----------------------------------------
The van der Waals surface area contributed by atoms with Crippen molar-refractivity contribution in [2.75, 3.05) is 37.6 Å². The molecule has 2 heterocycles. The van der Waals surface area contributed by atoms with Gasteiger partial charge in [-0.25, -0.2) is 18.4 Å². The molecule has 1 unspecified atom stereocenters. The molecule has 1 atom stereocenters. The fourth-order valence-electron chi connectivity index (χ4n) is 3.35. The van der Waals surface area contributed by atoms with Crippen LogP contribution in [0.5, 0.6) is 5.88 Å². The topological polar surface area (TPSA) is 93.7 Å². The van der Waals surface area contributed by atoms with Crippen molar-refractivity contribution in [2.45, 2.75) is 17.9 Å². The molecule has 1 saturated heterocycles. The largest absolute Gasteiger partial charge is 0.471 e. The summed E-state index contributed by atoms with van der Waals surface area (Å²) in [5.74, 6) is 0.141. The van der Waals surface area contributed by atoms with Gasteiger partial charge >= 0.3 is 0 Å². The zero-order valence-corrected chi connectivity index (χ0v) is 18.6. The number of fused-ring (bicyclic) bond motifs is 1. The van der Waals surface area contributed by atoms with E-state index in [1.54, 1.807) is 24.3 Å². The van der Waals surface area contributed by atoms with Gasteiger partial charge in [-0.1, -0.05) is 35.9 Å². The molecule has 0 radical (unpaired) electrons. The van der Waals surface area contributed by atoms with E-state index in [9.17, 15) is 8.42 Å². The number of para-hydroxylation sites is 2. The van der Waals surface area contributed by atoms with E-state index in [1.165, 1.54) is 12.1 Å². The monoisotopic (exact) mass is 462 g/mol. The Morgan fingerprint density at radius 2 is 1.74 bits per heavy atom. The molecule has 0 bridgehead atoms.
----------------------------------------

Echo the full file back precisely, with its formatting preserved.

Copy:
The van der Waals surface area contributed by atoms with Crippen molar-refractivity contribution in [2.75, 3.05) is 37.6 Å². The molecule has 2 heterocycles. The van der Waals surface area contributed by atoms with Gasteiger partial charge in [-0.25, -0.2) is 18.4 Å². The molecule has 1 unspecified atom stereocenters. The molecule has 1 atom stereocenters. The fourth-order valence-electron chi connectivity index (χ4n) is 3.35. The van der Waals surface area contributed by atoms with Crippen LogP contribution in [0.5, 0.6) is 5.88 Å². The topological polar surface area (TPSA) is 93.7 Å². The van der Waals surface area contributed by atoms with Crippen molar-refractivity contribution in [2.45, 2.75) is 17.9 Å². The molecule has 1 saturated heterocycles. The largest absolute Gasteiger partial charge is 0.471 e. The summed E-state index contributed by atoms with van der Waals surface area (Å²) in [5.74, 6) is 0.141. The van der Waals surface area contributed by atoms with Gasteiger partial charge >= 0.3 is 0 Å². The zero-order valence-corrected chi connectivity index (χ0v) is 18.6. The number of fused-ring (bicyclic) bond motifs is 1. The van der Waals surface area contributed by atoms with E-state index in [1.54, 1.807) is 24.3 Å². The van der Waals surface area contributed by atoms with Gasteiger partial charge in [-0.1, -0.05) is 35.9 Å². The molecule has 0 radical (unpaired) electrons. The van der Waals surface area contributed by atoms with E-state index in [9.17, 15) is 8.42 Å². The number of para-hydroxylation sites is 2. The van der Waals surface area contributed by atoms with E-state index in [1.165, 1.54) is 12.1 Å². The monoisotopic (exact) mass is 462 g/mol. The Morgan fingerprint density at radius 2 is 1.74 bits per heavy atom. The molecule has 0 bridgehead atoms.